Objectives:Many developing countries use social distancing as part of their mitigation strategy during epidemics. This study aimed to understand individual decisions to practice different social distancing measures in the immediate emergence of COVID-19.Study design:Utilizing social media advertising and snowball sampling, a web-based survey was administered in 16 Latin American countries.Methods:We estimated seemingly unrelated Probit models to identify factors associated with the decision to implement social distancing practices.Results:From 5,480 respondents, estimated marginal effects indicate that risk perceptions are positively related to distancing from friends or relatives and avoiding public places but do not seem to influence the decision to stay home. Results also indicate that risk perceptions are related to household income, the number of reported COVID-19 cases in the country, and perceived preparedness of the health care system.Conclusions:Our findings support the notion that people will follow social distancing measures if there is a clear understanding of risk. Providing the public ways to access accurate numbers of confirmed cases can inform perception of disease severity. Since household income was a determinant of practicing social distancing, without financial assistance, some will be forced to break regulations in order to procure food or resources for their survival.
      Citation: Hispanic Health Care International
      PubDate: 2021-01-12T10:25:01Z
      DOI: 10.1177/1540415320985141
       
  • Every Year Is the “Year of the Nurse”
    • Authors: Maithe Enriquez
      Pages: 2 - 3
      Abstract: Hispanic Health Care International, Volume 19, Issue 1, Page 2-3, March 2021.

      Citation: Hispanic Health Care International
      PubDate: 2020-12-17T09:16:33Z
      DOI: 10.1177/1540415320979451
      Issue No: Vol. 19, No. 1 (2020)
       
  • Discrimination and Latino Health: A Systematic Review of Risk and
           Resilience
    • Authors: Nadia Andrade, Athena D. Ford, Carmen Alvarez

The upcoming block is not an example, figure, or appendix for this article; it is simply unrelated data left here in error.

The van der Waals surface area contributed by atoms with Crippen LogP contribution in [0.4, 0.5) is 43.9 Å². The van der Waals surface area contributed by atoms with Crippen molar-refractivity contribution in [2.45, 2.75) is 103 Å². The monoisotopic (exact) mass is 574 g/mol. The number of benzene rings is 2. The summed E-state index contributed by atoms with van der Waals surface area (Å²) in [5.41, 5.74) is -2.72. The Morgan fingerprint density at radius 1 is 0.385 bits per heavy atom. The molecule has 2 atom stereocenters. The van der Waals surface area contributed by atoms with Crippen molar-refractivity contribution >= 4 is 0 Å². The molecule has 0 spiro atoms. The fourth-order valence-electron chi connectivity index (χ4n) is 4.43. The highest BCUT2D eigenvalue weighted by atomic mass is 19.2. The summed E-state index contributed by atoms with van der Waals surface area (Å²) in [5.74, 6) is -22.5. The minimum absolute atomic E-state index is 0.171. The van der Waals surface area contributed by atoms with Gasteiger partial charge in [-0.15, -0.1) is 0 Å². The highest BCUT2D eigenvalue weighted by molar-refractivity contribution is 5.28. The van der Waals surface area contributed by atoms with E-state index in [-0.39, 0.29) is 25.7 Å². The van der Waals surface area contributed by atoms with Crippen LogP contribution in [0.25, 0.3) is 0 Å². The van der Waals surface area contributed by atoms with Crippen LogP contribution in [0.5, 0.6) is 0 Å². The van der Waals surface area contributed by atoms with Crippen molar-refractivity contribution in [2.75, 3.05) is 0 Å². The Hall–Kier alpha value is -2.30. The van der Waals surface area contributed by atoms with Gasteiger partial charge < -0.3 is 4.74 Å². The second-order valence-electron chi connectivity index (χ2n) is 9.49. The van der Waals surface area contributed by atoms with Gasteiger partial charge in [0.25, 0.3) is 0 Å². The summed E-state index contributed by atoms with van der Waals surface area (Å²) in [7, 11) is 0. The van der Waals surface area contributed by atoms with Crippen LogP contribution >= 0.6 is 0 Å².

Pages: 5 - 16
      Abstract: Hispanic Health Care International, Volume 19, Issue 1, Page 5-16, March 2021.
      Introduction:As anti-immigrant hostility toward Latino populations grows, more fervent attention is needed to consider strength-based approaches to attenuate the effects of perceived discrimination. This systematic review synthesizes the evidence about the effects of racial/ethnic discrimination on mental, physical, and health behaviors of Latinos and examines the coping mechanisms and cultural factors that attenuate the negative association between discrimination and health among adult Latinos living in the United States.Method:The search criteria included articles that (a) examined ethnic/racial discrimination in relationship to a health outcome, (b) had study samples composed of least 25% Latino adults, and (c) were written in English.Results:A total of 33 studies were included in the review. Our findings demonstrated the negative relationship between perceived discrimination, mental health, and health behaviors. The evidence for the relationship between perceived discrimination and physical health was less robust. For mental health, greater feeling of ethnic pride and belonging attenuated the negative relationship between perceived discrimination and mental health.Conclusions:Our findings highlight the potential for building on ethnic identity for addressing mental health and perceived discrimination. Future research directions are outlined to address identified gaps.
      Citation: Hispanic Health Care International
      PubDate: 2020-05-08T08:44:36Z
      DOI: 10.1177/1540415320921489
      Issue No: Vol. 19, No. 1 (2020)
       
  • Evidence-Based Approach to Healthy Food Choices for Hispanic Women
    • Authors: Beth A. McVey, Raul Lopez, Blanca Iris Padilla
      Pages: 17 - 22
      Abstract: Hispanic Health Care International, Volume 19, Issue 1, Page 17-22, March 2021.
      Obesity rates have reached epidemic proportions in the United States and Hispanic women, particularly Mexican American women, are disproportionately affected. This quality improvement project, which took place at a clinic in East Los Angeles, California, implemented body mass index calculation, an eight-item starting the conversation (STC) tool, and culturally sensitive nutrition education in an effort to change the overweight/obesity status of these women. There were 36 female Hispanic patients who participated in this study. There was a significant decrease in body mass index percentile from pre implementation to 2-months post implementation. The total STC score decreased significantly from pre implementation to 2-months post implementation, indicating a positive change in dietary behavior. Dietary screening and intervention tools can assist health care providers with early identification of overweight/obesity status and prevention of overweight/obesity-related diseases. The STC tool will allow the health care provider to start the conversation about healthy food choices and provide for further culturally sensitive nutrition education.
      Citation: Hispanic Health Care International
      PubDate: 2020-05-21T05:02:53Z
      DOI: 10.1177/1540415320921471
      Issue No: Vol. 19, No. 1 (2020)
       
  • Gender-Based Violence, Perspectives in Latin America and the Caribbean
    • Authors: Daphne Tsapalas, Morgan Parker, Lilian Ferrer, Margartia Bernales
      Pages: 23 - 37
      Abstract: Hispanic Health Care International, Volume 19, Issue 1, Page 23-37, March 2021.